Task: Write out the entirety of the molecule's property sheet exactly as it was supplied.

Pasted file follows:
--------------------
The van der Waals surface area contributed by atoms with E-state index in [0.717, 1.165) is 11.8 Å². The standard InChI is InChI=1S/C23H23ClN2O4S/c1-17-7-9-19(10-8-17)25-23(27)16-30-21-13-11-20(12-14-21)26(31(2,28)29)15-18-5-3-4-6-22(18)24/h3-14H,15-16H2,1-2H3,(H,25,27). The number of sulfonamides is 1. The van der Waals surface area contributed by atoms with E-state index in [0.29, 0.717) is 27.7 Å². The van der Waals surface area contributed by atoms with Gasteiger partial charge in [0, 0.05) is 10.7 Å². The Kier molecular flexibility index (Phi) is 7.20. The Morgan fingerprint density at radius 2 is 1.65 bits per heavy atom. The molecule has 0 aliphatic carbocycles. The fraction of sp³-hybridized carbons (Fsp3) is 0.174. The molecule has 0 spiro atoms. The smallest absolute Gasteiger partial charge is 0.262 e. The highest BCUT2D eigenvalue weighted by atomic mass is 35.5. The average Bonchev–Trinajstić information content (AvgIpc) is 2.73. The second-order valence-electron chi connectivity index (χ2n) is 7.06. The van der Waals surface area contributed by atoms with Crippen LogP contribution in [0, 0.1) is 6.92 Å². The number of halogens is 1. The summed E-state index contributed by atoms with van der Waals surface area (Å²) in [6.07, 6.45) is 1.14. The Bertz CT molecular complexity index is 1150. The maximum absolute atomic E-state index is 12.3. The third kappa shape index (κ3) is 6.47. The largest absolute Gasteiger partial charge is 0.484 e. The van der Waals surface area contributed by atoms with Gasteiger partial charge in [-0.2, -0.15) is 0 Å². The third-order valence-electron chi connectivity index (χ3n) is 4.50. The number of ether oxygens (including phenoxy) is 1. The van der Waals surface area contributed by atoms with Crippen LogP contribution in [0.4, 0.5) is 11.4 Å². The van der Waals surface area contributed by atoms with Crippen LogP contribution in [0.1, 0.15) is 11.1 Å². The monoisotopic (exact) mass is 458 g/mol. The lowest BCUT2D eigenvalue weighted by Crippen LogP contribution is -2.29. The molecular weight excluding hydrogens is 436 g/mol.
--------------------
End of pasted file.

The van der Waals surface area contributed by atoms with E-state index in [0.717, 1.165) is 11.8 Å². The standard InChI is InChI=1S/C23H23ClN2O4S/c1-17-7-9-19(10-8-17)25-23(27)16-30-21-13-11-20(12-14-21)26(31(2,28)29)15-18-5-3-4-6-22(18)24/h3-14H,15-16H2,1-2H3,(H,25,27). The number of sulfonamides is 1. The van der Waals surface area contributed by atoms with E-state index in [0.29, 0.717) is 27.7 Å². The van der Waals surface area contributed by atoms with Gasteiger partial charge in [0, 0.05) is 10.7 Å². The Kier molecular flexibility index (Phi) is 7.20. The Morgan fingerprint density at radius 2 is 1.65 bits per heavy atom. The molecule has 0 aliphatic carbocycles. The fraction of sp³-hybridized carbons (Fsp3) is 0.174. The molecule has 0 spiro atoms. The smallest absolute Gasteiger partial charge is 0.262 e. The highest BCUT2D eigenvalue weighted by atomic mass is 35.5. The average Bonchev–Trinajstić information content (AvgIpc) is 2.73. The second-order valence-electron chi connectivity index (χ2n) is 7.06. The van der Waals surface area contributed by atoms with Crippen LogP contribution in [0, 0.1) is 6.92 Å². The number of halogens is 1. The summed E-state index contributed by atoms with van der Waals surface area (Å²) in [6.07, 6.45) is 1.14. The Bertz CT molecular complexity index is 1150. The maximum absolute atomic E-state index is 12.3. The third kappa shape index (κ3) is 6.47. The largest absolute Gasteiger partial charge is 0.484 e. The van der Waals surface area contributed by atoms with Gasteiger partial charge in [-0.2, -0.15) is 0 Å². The third-order valence-electron chi connectivity index (χ3n) is 4.50. The number of ether oxygens (including phenoxy) is 1. The van der Waals surface area contributed by atoms with Crippen LogP contribution in [0.4, 0.5) is 11.4 Å². The van der Waals surface area contributed by atoms with Crippen LogP contribution in [0.1, 0.15) is 11.1 Å². The monoisotopic (exact) mass is 458 g/mol. The lowest BCUT2D eigenvalue weighted by Crippen LogP contribution is -2.29. The molecular weight excluding hydrogens is 436 g/mol.